Anybody else trying to figure out what’s new about the Google research deal with WPP that’s been making headlines today? According to Wall Street Journal coverage, “The ad holding company and the Internet giant have teamed up to fund research on how ads in traditional and digital media work together with consumer choices.”
The firms are committing a combined $4.6 million to the project.
Funny thing, the two firms said back in October they’re committing the same amount of money to pretty much the same thing. According to our October coverage, the companies would be engaging in a “joint research program to look into how online media influences consumer behavior, attitudes, and decision making.”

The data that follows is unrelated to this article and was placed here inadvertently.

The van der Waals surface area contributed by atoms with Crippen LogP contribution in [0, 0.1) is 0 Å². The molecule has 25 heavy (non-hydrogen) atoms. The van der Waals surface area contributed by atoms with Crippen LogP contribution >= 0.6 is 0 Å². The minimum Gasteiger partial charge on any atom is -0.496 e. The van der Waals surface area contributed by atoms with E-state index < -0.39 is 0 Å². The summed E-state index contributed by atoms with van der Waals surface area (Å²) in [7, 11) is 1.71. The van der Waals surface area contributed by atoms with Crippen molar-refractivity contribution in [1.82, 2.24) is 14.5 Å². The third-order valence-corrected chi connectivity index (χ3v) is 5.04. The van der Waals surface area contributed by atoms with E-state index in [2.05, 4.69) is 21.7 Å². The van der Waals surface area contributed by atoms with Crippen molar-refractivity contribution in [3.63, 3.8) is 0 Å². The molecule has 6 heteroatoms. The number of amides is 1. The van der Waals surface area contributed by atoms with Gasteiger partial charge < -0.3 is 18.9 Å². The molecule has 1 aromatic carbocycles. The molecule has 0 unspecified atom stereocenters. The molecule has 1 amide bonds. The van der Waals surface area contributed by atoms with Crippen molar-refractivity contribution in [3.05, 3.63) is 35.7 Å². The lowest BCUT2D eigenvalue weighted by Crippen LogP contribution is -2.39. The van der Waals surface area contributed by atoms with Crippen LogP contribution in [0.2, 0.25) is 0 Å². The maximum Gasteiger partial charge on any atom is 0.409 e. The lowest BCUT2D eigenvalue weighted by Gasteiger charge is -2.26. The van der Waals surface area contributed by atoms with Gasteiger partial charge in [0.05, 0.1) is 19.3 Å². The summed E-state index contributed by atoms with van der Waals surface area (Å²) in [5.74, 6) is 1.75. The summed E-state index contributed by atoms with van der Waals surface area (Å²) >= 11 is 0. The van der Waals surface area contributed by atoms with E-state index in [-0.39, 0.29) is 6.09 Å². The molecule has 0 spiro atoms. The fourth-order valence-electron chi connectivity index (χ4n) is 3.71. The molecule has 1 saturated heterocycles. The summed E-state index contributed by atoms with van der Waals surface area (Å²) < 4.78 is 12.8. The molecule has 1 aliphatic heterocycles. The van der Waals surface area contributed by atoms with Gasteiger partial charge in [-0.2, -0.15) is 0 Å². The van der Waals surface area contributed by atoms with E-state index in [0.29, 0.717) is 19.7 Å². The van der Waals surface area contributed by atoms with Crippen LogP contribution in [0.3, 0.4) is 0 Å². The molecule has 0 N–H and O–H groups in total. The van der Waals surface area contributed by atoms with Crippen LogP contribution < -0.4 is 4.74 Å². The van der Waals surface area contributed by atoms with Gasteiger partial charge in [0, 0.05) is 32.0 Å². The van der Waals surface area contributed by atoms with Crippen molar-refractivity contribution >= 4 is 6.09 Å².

It seems that, 5 months later, the companies were willing to talk in more detail about the actual types of research studies they’ll be commissioning. The Journal story — titled, “WPP, Google to Fund Web-Ad Research, Duo Will Spend $4.6 Million on Business Analyses, Psychological Studies” — mentions study topics to “determine the best ways to allocate ad spending between traditional and digital media, as well as how online ads affect a company’s sales and brand image. Another will use psychology and neuroscience to analyze how the brain determines whether Web ads are relevant.”
As my colleague Enid Burns noted in October, here’s yet another example of Google trying to buddy up with agencies in the hopes of scoring brand ad dollars. (Ok, Enid put it a lot more eloquently).
I look forward to next week’s headlines about Google’s new partnership with Publicis. (They announced one of those early last year.)